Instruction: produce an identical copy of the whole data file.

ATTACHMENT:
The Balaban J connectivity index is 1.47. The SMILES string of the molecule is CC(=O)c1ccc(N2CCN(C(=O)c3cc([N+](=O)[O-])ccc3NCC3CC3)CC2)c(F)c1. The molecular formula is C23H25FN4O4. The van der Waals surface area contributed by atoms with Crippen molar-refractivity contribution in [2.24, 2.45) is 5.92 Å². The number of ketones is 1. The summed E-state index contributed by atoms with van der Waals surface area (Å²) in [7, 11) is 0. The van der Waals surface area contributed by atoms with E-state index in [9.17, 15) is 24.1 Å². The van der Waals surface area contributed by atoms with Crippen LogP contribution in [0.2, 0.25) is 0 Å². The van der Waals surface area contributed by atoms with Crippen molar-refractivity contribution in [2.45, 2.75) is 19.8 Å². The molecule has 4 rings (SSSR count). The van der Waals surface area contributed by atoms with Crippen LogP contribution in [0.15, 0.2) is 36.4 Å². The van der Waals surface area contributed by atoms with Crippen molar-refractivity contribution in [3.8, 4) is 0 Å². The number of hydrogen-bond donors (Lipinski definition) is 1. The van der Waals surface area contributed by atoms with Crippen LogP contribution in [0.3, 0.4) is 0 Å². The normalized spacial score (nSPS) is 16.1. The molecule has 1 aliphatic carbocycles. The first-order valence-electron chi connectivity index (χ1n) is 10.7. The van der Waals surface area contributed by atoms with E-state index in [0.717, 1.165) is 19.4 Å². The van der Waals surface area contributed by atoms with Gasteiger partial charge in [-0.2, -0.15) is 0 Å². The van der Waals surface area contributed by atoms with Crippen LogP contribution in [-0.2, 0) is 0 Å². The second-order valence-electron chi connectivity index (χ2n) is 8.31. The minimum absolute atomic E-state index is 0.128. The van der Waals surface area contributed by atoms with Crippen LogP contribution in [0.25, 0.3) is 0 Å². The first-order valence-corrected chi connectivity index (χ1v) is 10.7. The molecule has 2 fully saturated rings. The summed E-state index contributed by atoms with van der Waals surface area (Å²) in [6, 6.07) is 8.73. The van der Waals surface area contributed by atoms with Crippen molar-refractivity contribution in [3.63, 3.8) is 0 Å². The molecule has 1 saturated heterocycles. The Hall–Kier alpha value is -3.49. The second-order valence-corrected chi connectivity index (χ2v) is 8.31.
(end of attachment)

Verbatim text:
The Balaban J connectivity index is 1.47. The SMILES string of the molecule is CC(=O)c1ccc(N2CCN(C(=O)c3cc([N+](=O)[O-])ccc3NCC3CC3)CC2)c(F)c1. The molecular formula is C23H25FN4O4. The van der Waals surface area contributed by atoms with Crippen molar-refractivity contribution in [2.24, 2.45) is 5.92 Å². The number of ketones is 1. The summed E-state index contributed by atoms with van der Waals surface area (Å²) in [7, 11) is 0. The van der Waals surface area contributed by atoms with E-state index in [9.17, 15) is 24.1 Å². The van der Waals surface area contributed by atoms with Crippen LogP contribution in [0.2, 0.25) is 0 Å². The van der Waals surface area contributed by atoms with Crippen molar-refractivity contribution in [2.45, 2.75) is 19.8 Å². The molecule has 4 rings (SSSR count). The van der Waals surface area contributed by atoms with Crippen LogP contribution in [0.15, 0.2) is 36.4 Å². The van der Waals surface area contributed by atoms with Crippen molar-refractivity contribution in [3.8, 4) is 0 Å². The number of hydrogen-bond donors (Lipinski definition) is 1. The van der Waals surface area contributed by atoms with Crippen LogP contribution in [0.3, 0.4) is 0 Å². The normalized spacial score (nSPS) is 16.1. The molecule has 1 aliphatic carbocycles. The first-order valence-electron chi connectivity index (χ1n) is 10.7. The van der Waals surface area contributed by atoms with E-state index in [0.717, 1.165) is 19.4 Å². The van der Waals surface area contributed by atoms with Gasteiger partial charge in [-0.2, -0.15) is 0 Å². The van der Waals surface area contributed by atoms with Crippen LogP contribution in [-0.2, 0) is 0 Å². The second-order valence-electron chi connectivity index (χ2n) is 8.31. The minimum absolute atomic E-state index is 0.128. The van der Waals surface area contributed by atoms with Crippen LogP contribution in [0.25, 0.3) is 0 Å². The first-order valence-corrected chi connectivity index (χ1v) is 10.7. The molecule has 2 fully saturated rings. The summed E-state index contributed by atoms with van der Waals surface area (Å²) in [6, 6.07) is 8.73. The van der Waals surface area contributed by atoms with Crippen molar-refractivity contribution in [3.63, 3.8) is 0 Å². The molecule has 1 saturated heterocycles. The Hall–Kier alpha value is -3.49. The second-order valence-corrected chi connectivity index (χ2v) is 8.31.